Breast cancer is a major killer disease of women both globally and regionally. It is the most common cancer among women, and the second cause of deaths among women worldwide (World Health Organization WHO, 2010). The incidence of breast cancer in women remains high. It is estimated that 1,000,000 women develops breast cancer each year and Approximately 519,000 women deaths are related to breast cancer (WHO, 2010; McPherson, Steel, & Dixon, 2000). According to Manning-Walsh (2004) breast cancer incidence has increased and it is alarming for women affecting all ages. As a result, interpersonal relationships such as marital or sexual relationship are negatively affected. Stephen (2009) described breast cancer as “a malignant (cancerous) growth that begins in the tissues of the breast, cancer is a disease in which abnormal cells grow in an uncontrolled way” (p.1). Moreover there is no known cause for breast cancer but there are risk factors that are closely linked to development and progression of breast cancer. Breast cancer is classified into four stages. According to The American Joint Committee on Cancer (AJCC) revise the four stages are based on tumor size, the degree of lymph node involvement, the presence of inflammatory signs, and evidence of metastasis (Singletary at el. 2002). Stage (I) breast cancer involves primarily small tumors (less than or equal to 2 cm) with no known lymph node involvement and no metastases to other organs, in Egypt few women present at this stage. stage (II) breast cancers are characterized by either slightly larger primary tumor than stage (I) (between 2 and 5 cm) or if there is lymph node involvement. stage (III) consists of large tumors (greater than 5 cm) with signs of inflammatory breast cancer, also if ipsilateral nodes are involved where the tumor has caused the node to be fixed to another node or to other structures it is designated stage (III), high percent of women present in this stage which treatment option are limited. Stage 4 means any metastatic breast cancer no matter what size the tumor or if there is nodal involvement or not. If it is metastatic, it is stage (IV), in general stage (IV) is not considered curable (Singletary at el. 2002). The occurrence of breast cancer creates psychosocial stress for both the patient and her family, due to threat to the patient’s life and other consequences of breast cancer such as metastasis to other body organs and parts. In addition studies have shown that middle aged women (40-60) are most likely to develop breast cancer, and most patients with breast cancer present for the first time at stages two and three (Khatib, Modjtabai, 2006). Breast cancer has high incidence among women during productive period and has effect on financial as breast cancer treatment is very costly.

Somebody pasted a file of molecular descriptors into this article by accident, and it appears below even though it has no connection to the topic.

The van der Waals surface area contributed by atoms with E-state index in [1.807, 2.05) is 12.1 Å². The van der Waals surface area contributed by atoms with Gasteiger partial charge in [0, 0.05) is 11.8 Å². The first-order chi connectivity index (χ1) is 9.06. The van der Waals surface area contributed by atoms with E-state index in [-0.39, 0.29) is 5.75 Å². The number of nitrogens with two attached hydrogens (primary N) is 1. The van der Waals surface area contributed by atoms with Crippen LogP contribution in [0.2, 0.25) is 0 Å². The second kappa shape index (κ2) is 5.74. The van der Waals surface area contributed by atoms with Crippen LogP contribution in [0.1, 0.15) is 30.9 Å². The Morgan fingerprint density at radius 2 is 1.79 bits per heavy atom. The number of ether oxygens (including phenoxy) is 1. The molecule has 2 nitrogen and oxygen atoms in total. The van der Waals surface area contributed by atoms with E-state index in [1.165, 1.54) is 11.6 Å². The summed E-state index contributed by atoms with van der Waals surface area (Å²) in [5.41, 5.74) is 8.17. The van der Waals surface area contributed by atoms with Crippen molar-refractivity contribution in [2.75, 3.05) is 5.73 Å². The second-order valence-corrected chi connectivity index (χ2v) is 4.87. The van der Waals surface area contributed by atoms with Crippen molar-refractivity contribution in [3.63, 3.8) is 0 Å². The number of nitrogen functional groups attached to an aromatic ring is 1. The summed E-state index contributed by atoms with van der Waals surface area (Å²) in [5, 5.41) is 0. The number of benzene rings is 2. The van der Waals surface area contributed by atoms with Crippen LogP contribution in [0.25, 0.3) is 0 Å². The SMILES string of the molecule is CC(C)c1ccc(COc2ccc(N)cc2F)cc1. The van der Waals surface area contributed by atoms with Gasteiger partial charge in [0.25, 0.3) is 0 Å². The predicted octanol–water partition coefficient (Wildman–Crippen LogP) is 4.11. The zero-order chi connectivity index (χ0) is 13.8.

Breast cancer account for 37% of all types of cancer globally, moreover incidence of breast cancer varies from one country to another (WHO, 2010). In United State of America (USA) around 20 women will develop breast cancer each hour, moreover and around 5 women will die with breast cancer each hour (Lancaster, 2005). Studies have established that the rate of breast cancer is highest in USA and Canada, one out of nine women are expected to develop breast cancer and it is most common among women age 47-73 years old, leading to epidemic proportions in USA and Canada (McPherson, Steel & Dixon, 2000; George, 2000; Naeem at el., 2008). 182,460 cases developed breast cancer in USA in 2008 (Jemal at el., 2008).
Breast cancer incidence in developing country is high almost as high as in developed countries. One out of nine Pakistani women are expected to developed breast cancer (50 per 100,000), which is high compared to Indian women (19 per 100,000) (Kumar, Imam, Manzoor, & Masood, 2009). In Iran, one of the Arabic Country, in 2005 prevalence of breast cancer among women was (22 per 100,000) (Tavafian, Hasani, Aghamolaei, Zareand, & Gregory, 2009). Breast cancer is a major health alarms for many countries in the Mediterranean Region such as Bahrain represents 38.4% of all female cancers and in Jordan its represents 28% of all female cancers (Khatib, Modjtabai, 2006; Center for Arab Genomic Studies, 2003).